Her sense of herself as an Aboriginal woman is ever-present in her story. For me, a settler woman, it was a privilege to listen to how Cherie’s understanding of her identity is located so strongly within her culture. A Wailwan woman, part of the Gomileroi language group, her family is from northern NSW. From a strong line of women, Cherie lives now on the land of the Awabakal people, not far north of Sydney, Australia.
As Cherie says, “at the base of who I am, I’m an Aboriginal woman.” That means she will always ask herself what is important for her people, her community, her family network. It means being strong in herself.
Cherie doesn't devalue the existing Australian education system. In fact, as well as raising her children and running her business, she is completing a PhD, seeking to empirically validate her beliefs about the importance of Aboriginal education. She hopes to bring together what is important in both Aboriginal and non-Aboriginal perspectives.
As a non-Aboriginal, I am steeped in the settler narrative. My education and upbringing enculturated me into that focus. And, as Cherie said, it can be uncomfortable to take another perspective.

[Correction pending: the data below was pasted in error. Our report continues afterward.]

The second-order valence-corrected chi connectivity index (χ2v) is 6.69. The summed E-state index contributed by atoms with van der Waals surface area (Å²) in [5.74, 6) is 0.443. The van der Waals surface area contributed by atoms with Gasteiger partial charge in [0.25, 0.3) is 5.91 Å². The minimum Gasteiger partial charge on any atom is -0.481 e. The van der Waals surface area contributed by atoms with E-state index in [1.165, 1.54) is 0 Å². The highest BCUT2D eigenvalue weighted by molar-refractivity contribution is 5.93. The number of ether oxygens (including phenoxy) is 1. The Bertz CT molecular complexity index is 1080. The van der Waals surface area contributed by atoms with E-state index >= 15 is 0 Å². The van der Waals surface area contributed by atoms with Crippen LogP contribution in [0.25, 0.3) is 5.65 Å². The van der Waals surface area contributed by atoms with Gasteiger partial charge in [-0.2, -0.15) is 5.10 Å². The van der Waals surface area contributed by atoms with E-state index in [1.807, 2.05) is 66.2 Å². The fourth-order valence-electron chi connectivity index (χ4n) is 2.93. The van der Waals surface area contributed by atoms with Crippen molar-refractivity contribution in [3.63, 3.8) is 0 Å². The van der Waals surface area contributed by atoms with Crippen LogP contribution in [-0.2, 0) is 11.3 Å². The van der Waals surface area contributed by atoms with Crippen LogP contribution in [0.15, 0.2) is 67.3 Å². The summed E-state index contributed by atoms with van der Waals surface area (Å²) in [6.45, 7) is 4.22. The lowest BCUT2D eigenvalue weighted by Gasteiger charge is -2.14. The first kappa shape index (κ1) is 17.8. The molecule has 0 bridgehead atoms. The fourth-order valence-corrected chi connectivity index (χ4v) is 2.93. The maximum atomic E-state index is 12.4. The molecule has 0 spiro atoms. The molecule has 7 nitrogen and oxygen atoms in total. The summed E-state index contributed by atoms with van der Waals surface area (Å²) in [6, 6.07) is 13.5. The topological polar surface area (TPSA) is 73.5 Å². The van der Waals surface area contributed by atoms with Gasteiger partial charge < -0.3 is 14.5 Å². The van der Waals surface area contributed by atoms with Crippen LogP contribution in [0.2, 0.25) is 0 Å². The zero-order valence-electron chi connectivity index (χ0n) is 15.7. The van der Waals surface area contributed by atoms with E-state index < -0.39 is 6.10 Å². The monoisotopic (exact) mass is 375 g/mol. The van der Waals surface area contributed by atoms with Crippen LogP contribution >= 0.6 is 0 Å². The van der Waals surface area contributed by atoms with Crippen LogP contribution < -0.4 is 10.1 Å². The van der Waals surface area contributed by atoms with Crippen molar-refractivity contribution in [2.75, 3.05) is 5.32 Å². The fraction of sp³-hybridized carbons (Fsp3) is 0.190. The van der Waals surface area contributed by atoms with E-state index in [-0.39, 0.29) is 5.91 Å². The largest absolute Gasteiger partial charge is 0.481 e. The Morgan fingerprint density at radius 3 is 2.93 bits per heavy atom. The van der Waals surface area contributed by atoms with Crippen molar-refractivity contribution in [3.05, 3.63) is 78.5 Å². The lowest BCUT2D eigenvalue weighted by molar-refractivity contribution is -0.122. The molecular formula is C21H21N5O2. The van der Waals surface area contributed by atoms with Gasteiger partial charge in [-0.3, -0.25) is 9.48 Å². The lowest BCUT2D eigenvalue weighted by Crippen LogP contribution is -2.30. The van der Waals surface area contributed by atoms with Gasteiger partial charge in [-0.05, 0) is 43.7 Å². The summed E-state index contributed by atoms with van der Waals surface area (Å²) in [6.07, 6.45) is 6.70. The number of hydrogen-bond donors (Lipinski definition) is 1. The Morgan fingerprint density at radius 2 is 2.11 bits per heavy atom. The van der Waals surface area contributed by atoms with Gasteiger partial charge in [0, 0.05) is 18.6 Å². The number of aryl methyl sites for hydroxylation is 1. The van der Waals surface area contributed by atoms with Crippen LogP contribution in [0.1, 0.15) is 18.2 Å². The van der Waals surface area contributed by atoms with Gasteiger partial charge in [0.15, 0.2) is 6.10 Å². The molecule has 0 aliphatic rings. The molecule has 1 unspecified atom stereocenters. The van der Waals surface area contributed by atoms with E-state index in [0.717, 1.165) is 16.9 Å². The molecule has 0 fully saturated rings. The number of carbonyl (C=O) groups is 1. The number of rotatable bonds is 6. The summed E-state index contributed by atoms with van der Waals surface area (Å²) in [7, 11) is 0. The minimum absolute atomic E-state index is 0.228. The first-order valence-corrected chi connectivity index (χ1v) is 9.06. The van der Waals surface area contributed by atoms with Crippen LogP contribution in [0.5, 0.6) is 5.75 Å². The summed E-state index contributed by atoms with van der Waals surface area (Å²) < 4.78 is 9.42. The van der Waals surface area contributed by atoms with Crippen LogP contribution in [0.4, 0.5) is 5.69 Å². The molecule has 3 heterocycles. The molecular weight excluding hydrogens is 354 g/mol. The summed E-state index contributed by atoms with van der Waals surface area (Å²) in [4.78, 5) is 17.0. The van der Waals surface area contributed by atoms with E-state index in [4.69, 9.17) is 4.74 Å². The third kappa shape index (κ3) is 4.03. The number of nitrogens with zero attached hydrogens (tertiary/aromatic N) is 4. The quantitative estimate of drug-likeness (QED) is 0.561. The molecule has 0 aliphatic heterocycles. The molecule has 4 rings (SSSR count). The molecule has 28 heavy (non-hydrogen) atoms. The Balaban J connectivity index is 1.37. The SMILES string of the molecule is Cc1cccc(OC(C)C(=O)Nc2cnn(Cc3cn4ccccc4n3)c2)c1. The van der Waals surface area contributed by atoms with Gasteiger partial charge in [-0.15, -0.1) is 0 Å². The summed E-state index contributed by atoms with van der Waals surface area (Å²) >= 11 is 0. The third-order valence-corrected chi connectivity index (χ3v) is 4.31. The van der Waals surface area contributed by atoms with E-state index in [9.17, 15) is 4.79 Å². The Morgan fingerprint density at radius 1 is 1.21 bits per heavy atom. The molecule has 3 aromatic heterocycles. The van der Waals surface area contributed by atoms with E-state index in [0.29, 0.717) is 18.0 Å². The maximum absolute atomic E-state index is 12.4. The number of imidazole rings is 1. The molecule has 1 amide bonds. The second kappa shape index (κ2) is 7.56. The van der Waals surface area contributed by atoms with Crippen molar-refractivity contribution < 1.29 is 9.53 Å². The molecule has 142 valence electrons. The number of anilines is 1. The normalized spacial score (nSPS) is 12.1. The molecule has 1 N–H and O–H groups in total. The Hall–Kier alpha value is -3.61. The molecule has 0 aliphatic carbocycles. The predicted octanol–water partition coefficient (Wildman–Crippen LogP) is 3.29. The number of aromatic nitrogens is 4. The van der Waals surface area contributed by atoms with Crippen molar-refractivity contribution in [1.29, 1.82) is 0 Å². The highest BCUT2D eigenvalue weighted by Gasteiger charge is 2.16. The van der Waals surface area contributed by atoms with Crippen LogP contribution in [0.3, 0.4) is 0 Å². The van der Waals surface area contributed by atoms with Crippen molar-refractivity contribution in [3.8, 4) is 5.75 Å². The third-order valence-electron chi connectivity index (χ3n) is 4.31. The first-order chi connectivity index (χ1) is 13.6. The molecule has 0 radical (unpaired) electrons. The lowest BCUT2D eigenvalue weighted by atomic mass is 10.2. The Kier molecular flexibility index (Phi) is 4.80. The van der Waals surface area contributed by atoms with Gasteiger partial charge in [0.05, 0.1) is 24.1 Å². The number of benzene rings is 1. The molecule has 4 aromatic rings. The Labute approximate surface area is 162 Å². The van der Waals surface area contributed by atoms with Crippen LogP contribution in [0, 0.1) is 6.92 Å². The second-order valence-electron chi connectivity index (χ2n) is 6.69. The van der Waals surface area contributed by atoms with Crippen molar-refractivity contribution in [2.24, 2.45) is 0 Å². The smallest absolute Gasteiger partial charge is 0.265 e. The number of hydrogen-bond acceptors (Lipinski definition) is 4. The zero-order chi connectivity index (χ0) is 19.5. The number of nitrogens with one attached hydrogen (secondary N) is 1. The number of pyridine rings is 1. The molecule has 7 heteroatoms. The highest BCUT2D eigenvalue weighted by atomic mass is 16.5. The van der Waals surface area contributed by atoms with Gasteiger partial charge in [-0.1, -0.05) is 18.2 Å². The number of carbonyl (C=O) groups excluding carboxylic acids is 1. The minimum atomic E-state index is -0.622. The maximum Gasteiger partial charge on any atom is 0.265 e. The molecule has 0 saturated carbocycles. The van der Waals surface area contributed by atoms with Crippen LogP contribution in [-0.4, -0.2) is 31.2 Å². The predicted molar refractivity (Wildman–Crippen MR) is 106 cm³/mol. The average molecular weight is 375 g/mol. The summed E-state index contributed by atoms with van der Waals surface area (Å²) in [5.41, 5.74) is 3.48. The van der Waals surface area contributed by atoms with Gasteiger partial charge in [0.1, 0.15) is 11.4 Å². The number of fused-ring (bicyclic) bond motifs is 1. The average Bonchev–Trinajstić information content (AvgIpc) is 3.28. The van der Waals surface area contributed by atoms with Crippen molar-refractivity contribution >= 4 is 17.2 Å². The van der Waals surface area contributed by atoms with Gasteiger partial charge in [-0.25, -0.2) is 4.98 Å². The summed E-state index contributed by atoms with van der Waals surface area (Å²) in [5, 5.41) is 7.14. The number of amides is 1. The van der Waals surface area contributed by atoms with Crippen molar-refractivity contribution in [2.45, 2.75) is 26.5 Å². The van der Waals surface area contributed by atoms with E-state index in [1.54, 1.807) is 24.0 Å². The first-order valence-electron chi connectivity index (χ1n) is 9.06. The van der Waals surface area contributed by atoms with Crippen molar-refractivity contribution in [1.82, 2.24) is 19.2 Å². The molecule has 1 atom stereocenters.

But discomfort, really, is where growth lies. Sitting and listening to Cherie's perspective of this land created an expansive feeling. It was a glimpse into the way another person, another group of people, view and make sense of the world.
As Cherie says, of the way her cultural identity shapes her life and her perspective, “it’s like the steering wheel of my life and my body.”
If you need a good yarn, Jacqui Cosgrove is your woman. Here, she tells a story about catching a burglar with her sister, many years ago.
The story reflects the importance of community in Jacqui's life. She spends a lot of time volunteering, participating in community events and fundraising. Community provides her with encouragement and support.
As one good story tends to lead onto another, it was fascinating to hear Jacqui talking about her early life.
Jacqui was raised on a farm in the bush, in rural NSW, Australia. Her first home was a mud hut, made of rammed earth.
Her mother and father were very community-oriented. She remembers family outings often being interrupted in order to help somebody they had come across.
Her father, like his siblings, received his education by working at the school to earn it. This was a situation not uncommon in the bush at this time. He left at 13 to go out to work.
Through the stories that Jacqui tells, it's not hard to spot the passing on of values through the generations of a family: Community, compassion, courage, and hard work.
This is a story about potential, effort and achievement. It’s also a story about disability.
Peta Leseberg, from Bathurst, a country town in NSW, talks for the first time in her life about her disability.
When she was born, she couldn’t breathe. As a child, she had slow development.